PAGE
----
Knicks 2020-2021 Season Preview: A Glimmer of Hope

Over the past two decades, the Knicks have been the most disappointing team in the NBA. Season after season, management has given fans a false sense of hope by overpaying aging stars and trading away precious draft picks, mortgaging their future in exchange for mediocrity. I have told my family and friends that I am actually excited for this season, "Don't get me wrong, the Knicks are going to be at the bottom of the standings, but the future is bright. They have a lot of young talent that they're going to develop. The Knicks should be good in a couple of years." 

I am sure you have heard that before. Let's go over how the Knicks handled this offseason, what to expect this season, and what to expect in the future.

Free Agency: Less is More
The Knicks were rumored to trade for Chris Paul and Russell Westbrook. They were also rumored to sign Gordon Hayward. Any of the above statements would have been a classic Knicks move. The above players are proven stars who would without a doubt make the Knicks a better team in the short term. The issue is the Knicks' supporting cast is way too young to support any kind of star right now. There is no reason to get rid of assets when the best case scenario is a first round and out season. Leon Rose and Scott Perry seem to be building for the long term.

I know this offseason was boring for the Knicks, but it was a blessing in disguise. The Knicks have all of their draft picks, picks from other teams and some of the best cap flexibility in the league. Let's focus on the young guys instead of talking about what star the Knicks should sign or trade for. When the Knicks' young core can contend for an 8 seed is when we're allowed to talk superstar acquisitions. 

Ain't no stoppin' Obadiah Toppin

Okay, I admit it, I was not excited about the Obi Toppin pick initially. With the Knicks' giant hole at point guard, I was hoping for Tyrese Haliburton to get drafted. Haliburton's skillset seemed to be exactly what the Knicks needed, and he was a top 8 pick in every mock draft. He fell to Sacramento with the 12th pick as the Knicks passed on him and chose Obi Toppin.

Toppin is an old rookie. The man is older than Frank Ntilikina, the longest tenured Knickerbocker going into his fourth season. In a very underwhelming draft class, the Knicks picked a high floor player; I can't necessarily be mad at that. In limited preseason action, I noticed Toppin has Amare-esque tendencies... for better and for worse. He even wears the dude's number! 

Toppin is an athletic power forward who is explosive, lives above the rim, and can extend his range. It's clear he's a NBA ready rookie and will get plenty of playing time. He's a physical guy and does not shy away from contact. Unfortunately, his defense was abysmal in college and in preseason I have seen nothing to impress me. 

Immanuel Quickley becoming my favorite Knickerbocker

The Knicks didn't draft the point guard I wanted. Instead, they got point guard Immanuel Quickley. Quickley is arguably the best shooter in the draft, shooting 43% from three in college. Although listed at point guard, I think of him more as a combo guard, like Jamal Crawford or Lou Williams. I think his fate is to be a secondary playmaker who can extend the floor and make plays for others. I can't remember the last Knick who has a reliable floater, let me know on twitter.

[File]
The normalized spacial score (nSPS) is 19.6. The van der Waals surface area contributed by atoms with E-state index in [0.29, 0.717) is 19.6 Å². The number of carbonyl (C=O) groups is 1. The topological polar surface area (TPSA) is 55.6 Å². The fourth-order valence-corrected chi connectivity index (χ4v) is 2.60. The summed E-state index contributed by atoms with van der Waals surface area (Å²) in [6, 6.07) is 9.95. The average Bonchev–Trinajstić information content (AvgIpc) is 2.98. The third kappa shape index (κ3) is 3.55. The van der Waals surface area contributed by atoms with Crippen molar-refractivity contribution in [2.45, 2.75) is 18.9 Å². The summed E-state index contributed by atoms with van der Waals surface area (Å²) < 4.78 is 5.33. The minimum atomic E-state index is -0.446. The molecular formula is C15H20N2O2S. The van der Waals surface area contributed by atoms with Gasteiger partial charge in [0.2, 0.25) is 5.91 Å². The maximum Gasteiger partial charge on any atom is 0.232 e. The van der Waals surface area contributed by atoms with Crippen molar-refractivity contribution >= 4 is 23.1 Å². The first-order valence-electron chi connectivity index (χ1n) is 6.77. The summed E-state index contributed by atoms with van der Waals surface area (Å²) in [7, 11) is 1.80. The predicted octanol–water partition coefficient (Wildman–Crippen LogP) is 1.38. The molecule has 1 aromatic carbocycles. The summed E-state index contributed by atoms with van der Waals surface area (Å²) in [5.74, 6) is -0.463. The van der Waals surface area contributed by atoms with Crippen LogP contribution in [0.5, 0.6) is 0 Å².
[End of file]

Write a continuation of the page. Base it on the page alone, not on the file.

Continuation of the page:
He is hands down the biggest fan favorite after preseason. In his first start Quickley registered 22 points (7-12 FG, 3-5 3Pt, 5-7 FT), five assists and five steals. Although this was against the Cavs' B-Team, it's intriguing.

Quickley is listed at 6'3" which is undersized if he plays shooting guard. I don't mind this though, because he has a 6'8" wingspan, which is long enough to guard multiple positions. Quickley has the tools to be a legitimate 3&D threat. I don't want to hype a guy up too much after four meaningless preseason games, but I'm intrigued. 


I want to blame Randle for a lot of the problems last season, but he's clearly a good player. 

If you saw his season on the Pelicans prior to the Knicks acquisition, you would know he is a legit player. Randle had the same volume on the Pelicans and Knicks. The difference is he shot 52% from the floor on the Pelicans versus shooting 46% for the Knicks. That drop in efficiency was an extension of how he was used on the floor for New York. If he plays well, he'll be traded for a pick come the trade deadline, just like Marcus Morris (also predicted on Swiss Cheese D)

Closing Statement

Management needs to stick to the plan of developing the youth, while flipping veterans like Julius Randle for assets. 

Coach Thibodeau is going to have perhaps the least amount of talent he has ever coached at his disposal, so patience is key.

Many blogs will tell you that this is the deciding season for guys like RJ Barrett, Kevin Knox and Frank Ntilikina, "If they aren't good this year, it's over for them. Do or die!" 

Those blogs are wrong, it really doesn't matter. The Knicks don't have another option. Sit back and enjoy the ride. 

Popular posts from this blog

Knicks 2021-2022 Season Preview: Depth and Flexibility can Coexist with "Win Now"

The Knicks are not a destination for Premier Free Agents... but hope remains